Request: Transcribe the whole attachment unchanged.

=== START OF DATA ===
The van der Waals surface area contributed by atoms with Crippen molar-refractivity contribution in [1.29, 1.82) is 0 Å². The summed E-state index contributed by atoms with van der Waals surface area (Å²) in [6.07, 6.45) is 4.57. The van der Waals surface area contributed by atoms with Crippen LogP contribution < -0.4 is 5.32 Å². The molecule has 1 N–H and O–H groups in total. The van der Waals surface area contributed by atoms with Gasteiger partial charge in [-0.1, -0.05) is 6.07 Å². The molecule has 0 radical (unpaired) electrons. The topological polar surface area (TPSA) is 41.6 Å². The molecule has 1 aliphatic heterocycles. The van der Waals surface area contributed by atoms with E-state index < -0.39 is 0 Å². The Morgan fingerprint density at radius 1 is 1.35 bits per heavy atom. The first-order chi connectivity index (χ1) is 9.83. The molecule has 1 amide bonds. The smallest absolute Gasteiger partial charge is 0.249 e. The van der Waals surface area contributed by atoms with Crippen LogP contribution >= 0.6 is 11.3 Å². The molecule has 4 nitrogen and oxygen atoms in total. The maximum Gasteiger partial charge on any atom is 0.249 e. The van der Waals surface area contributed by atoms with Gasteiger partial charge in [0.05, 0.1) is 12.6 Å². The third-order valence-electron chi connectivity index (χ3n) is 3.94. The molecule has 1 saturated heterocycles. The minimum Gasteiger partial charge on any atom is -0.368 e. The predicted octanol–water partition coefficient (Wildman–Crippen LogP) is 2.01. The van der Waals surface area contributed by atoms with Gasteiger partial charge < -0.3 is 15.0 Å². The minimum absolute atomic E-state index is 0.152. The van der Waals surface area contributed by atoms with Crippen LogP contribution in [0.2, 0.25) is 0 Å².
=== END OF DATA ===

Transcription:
The van der Waals surface area contributed by atoms with Crippen molar-refractivity contribution in [1.29, 1.82) is 0 Å². The summed E-state index contributed by atoms with van der Waals surface area (Å²) in [6.07, 6.45) is 4.57. The van der Waals surface area contributed by atoms with Crippen LogP contribution < -0.4 is 5.32 Å². The molecule has 1 N–H and O–H groups in total. The van der Waals surface area contributed by atoms with Gasteiger partial charge in [-0.1, -0.05) is 6.07 Å². The molecule has 0 radical (unpaired) electrons. The topological polar surface area (TPSA) is 41.6 Å². The molecule has 1 aliphatic heterocycles. The van der Waals surface area contributed by atoms with E-state index < -0.39 is 0 Å². The Morgan fingerprint density at radius 1 is 1.35 bits per heavy atom. The first-order chi connectivity index (χ1) is 9.83. The molecule has 1 amide bonds. The smallest absolute Gasteiger partial charge is 0.249 e. The van der Waals surface area contributed by atoms with Crippen LogP contribution >= 0.6 is 11.3 Å². The molecule has 4 nitrogen and oxygen atoms in total. The maximum Gasteiger partial charge on any atom is 0.249 e. The van der Waals surface area contributed by atoms with Gasteiger partial charge in [0.05, 0.1) is 12.6 Å². The third-order valence-electron chi connectivity index (χ3n) is 3.94. The molecule has 1 saturated heterocycles. The minimum Gasteiger partial charge on any atom is -0.368 e. The predicted octanol–water partition coefficient (Wildman–Crippen LogP) is 2.01. The van der Waals surface area contributed by atoms with Gasteiger partial charge < -0.3 is 15.0 Å². The minimum absolute atomic E-state index is 0.152. The van der Waals surface area contributed by atoms with Crippen LogP contribution in [0.2, 0.25) is 0 Å².